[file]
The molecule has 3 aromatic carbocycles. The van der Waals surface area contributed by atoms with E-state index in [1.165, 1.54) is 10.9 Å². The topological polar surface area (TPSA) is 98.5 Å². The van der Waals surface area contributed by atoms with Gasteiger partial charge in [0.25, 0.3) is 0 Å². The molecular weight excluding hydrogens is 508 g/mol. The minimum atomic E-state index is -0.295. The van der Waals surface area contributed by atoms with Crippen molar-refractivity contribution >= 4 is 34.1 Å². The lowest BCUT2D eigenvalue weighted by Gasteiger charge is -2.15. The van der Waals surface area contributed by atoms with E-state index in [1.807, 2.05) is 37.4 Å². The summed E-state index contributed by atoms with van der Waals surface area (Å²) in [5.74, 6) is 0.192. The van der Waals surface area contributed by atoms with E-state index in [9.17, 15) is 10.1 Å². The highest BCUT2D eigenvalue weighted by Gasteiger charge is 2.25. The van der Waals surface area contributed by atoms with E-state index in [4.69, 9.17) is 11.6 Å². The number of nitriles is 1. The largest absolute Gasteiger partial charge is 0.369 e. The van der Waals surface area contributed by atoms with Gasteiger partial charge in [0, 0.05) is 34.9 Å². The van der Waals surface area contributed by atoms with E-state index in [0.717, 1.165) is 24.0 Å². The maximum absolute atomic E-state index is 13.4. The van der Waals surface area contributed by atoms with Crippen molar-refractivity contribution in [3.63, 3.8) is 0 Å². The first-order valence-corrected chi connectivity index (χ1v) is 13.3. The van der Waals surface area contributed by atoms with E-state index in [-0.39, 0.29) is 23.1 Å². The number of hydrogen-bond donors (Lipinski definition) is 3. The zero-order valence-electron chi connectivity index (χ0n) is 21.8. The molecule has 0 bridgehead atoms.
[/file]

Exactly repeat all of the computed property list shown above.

The molecule has 3 aromatic carbocycles. The van der Waals surface area contributed by atoms with E-state index in [1.165, 1.54) is 10.9 Å². The topological polar surface area (TPSA) is 98.5 Å². The van der Waals surface area contributed by atoms with Gasteiger partial charge in [0.25, 0.3) is 0 Å². The molecular weight excluding hydrogens is 508 g/mol. The minimum atomic E-state index is -0.295. The van der Waals surface area contributed by atoms with Crippen molar-refractivity contribution >= 4 is 34.1 Å². The lowest BCUT2D eigenvalue weighted by Gasteiger charge is -2.15. The van der Waals surface area contributed by atoms with E-state index in [1.807, 2.05) is 37.4 Å². The summed E-state index contributed by atoms with van der Waals surface area (Å²) in [5.74, 6) is 0.192. The van der Waals surface area contributed by atoms with E-state index in [9.17, 15) is 10.1 Å². The highest BCUT2D eigenvalue weighted by Gasteiger charge is 2.25. The van der Waals surface area contributed by atoms with E-state index in [4.69, 9.17) is 11.6 Å². The number of nitriles is 1. The largest absolute Gasteiger partial charge is 0.369 e. The van der Waals surface area contributed by atoms with Gasteiger partial charge in [0, 0.05) is 34.9 Å². The van der Waals surface area contributed by atoms with E-state index in [0.717, 1.165) is 24.0 Å². The maximum absolute atomic E-state index is 13.4. The van der Waals surface area contributed by atoms with Crippen molar-refractivity contribution in [3.63, 3.8) is 0 Å². The first-order valence-corrected chi connectivity index (χ1v) is 13.3. The van der Waals surface area contributed by atoms with E-state index in [-0.39, 0.29) is 23.1 Å². The number of hydrogen-bond donors (Lipinski definition) is 3. The zero-order valence-electron chi connectivity index (χ0n) is 21.8. The molecule has 0 bridgehead atoms.